SpaceX blows up a Falcon 9 rocket as part of crucial safety test

It was the final test flight before the Crew Dragon can fly humans to the ISS.

"We are purposely failing a launch vehicle to make sure that our abort system on the spacecraft that will be flying for our crews works, and so that’s a very, very different way for us to normally conduct a mission,” Kathy Lueders, the manager of the Commercial Crew Program at NASA, said at a news conference Friday. "So, this is a very important test."

The in-flight abort test was designed to try out the spacecraft Crew Dragon's "escape capabilities" for astronauts, according to a statement from NASA.

The Crew Dragon splashed down into the Atlantic Ocean at 10:39 a.m. ET Sunday, which was broadcast by NASA. The launch was canceled on Saturday due to "poor splashdown and recovery weather."

Sunday's SpaceX launch was part of NASA's Commercial Crew program.

It comes just under a month after a separate NASA Commercial Crew launch done in coordination with Boeing did not go as planned.

As part of the test, SpaceX triggered a launch escape of the Crew Dragon spacecraft from the Falcon 9 rocket to see if the spacecraft can safely separate from the rocket.

The Falcon 9 rocket then continued on, following a trajectory meant to mimic a journey to the International Space Station before eventually -- and intentionally -- exploding in the air.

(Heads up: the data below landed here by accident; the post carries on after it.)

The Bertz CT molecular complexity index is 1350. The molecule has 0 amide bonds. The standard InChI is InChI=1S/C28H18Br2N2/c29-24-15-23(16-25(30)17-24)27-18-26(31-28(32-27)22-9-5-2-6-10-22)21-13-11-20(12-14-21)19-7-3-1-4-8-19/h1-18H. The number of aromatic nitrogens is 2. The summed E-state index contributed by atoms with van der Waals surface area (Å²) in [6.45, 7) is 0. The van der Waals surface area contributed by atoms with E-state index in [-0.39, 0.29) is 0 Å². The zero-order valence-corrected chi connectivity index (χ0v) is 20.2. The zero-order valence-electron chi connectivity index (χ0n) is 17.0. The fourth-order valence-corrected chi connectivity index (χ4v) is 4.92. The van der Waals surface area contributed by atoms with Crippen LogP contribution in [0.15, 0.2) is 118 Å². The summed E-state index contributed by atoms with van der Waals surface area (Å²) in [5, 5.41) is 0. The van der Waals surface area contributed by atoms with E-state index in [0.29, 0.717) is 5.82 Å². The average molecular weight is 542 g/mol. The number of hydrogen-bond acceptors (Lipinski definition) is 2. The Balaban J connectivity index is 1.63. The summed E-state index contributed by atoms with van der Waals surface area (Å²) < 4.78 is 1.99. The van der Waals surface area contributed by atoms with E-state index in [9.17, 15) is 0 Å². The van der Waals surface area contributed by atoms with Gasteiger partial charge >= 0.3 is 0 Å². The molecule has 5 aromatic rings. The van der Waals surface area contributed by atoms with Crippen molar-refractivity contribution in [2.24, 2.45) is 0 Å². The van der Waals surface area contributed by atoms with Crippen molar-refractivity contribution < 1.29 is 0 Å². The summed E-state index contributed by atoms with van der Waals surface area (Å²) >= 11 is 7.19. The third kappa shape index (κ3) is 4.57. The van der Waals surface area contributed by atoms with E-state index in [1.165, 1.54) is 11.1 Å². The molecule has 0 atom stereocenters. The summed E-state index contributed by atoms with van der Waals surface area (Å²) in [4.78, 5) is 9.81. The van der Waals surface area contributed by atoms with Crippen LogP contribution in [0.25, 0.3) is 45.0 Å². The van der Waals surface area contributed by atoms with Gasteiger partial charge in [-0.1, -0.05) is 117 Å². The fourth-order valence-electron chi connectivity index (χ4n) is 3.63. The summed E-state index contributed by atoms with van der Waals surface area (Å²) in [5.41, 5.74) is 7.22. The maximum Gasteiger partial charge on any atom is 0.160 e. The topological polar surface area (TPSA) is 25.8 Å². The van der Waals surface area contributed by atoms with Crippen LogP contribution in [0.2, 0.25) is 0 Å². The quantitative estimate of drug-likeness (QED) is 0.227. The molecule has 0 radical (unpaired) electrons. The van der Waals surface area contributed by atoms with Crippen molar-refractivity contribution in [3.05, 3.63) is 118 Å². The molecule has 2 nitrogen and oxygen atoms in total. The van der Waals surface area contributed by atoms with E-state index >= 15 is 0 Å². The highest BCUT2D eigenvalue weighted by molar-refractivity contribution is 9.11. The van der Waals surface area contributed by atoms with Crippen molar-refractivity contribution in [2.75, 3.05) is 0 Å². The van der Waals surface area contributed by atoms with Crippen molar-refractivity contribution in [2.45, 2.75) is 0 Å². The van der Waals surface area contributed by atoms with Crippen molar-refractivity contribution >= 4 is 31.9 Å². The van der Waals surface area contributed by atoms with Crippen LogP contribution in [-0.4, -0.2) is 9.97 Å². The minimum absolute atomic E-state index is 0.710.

"We expect there to be some sort of ignition and probably a fireball of some kind, whether I would call it an explosion that you would see from the ground I don’t know, we’ll have to see what actually happens," Benji Reed, the director of crew mission management at SpaceX, said at a news conference Friday. "But I wouldn’t be surprised and that wouldn’t be a bad outcome if that’s what we saw. "

If this test is deemed a success, SpaceX could soon send American astronauts to the ISS from American soil for the first time since the U.S. ended NASA's Space Shuttle mission in 2011.

"Critical test launch before flying astronauts is green for Jan 18," SpaceX CEO Elon Musk tweeted a week ahead of the launch.

Musk previously indicated in a tweet that he hopes to send a crew on the Dragon in 2020. NASA's Bob Behnken and Doug Hurley are tapped to be the first SpaceX Commercial Crew astronauts.

Sunday's launch was intended to provide "valuable data toward NASA certifying SpaceX’s crew transportation system for carrying astronauts to and from the International Space Station," the NASA statement added.

ABC News' Julia Jacobo and Gina Sunseri contributed to this report.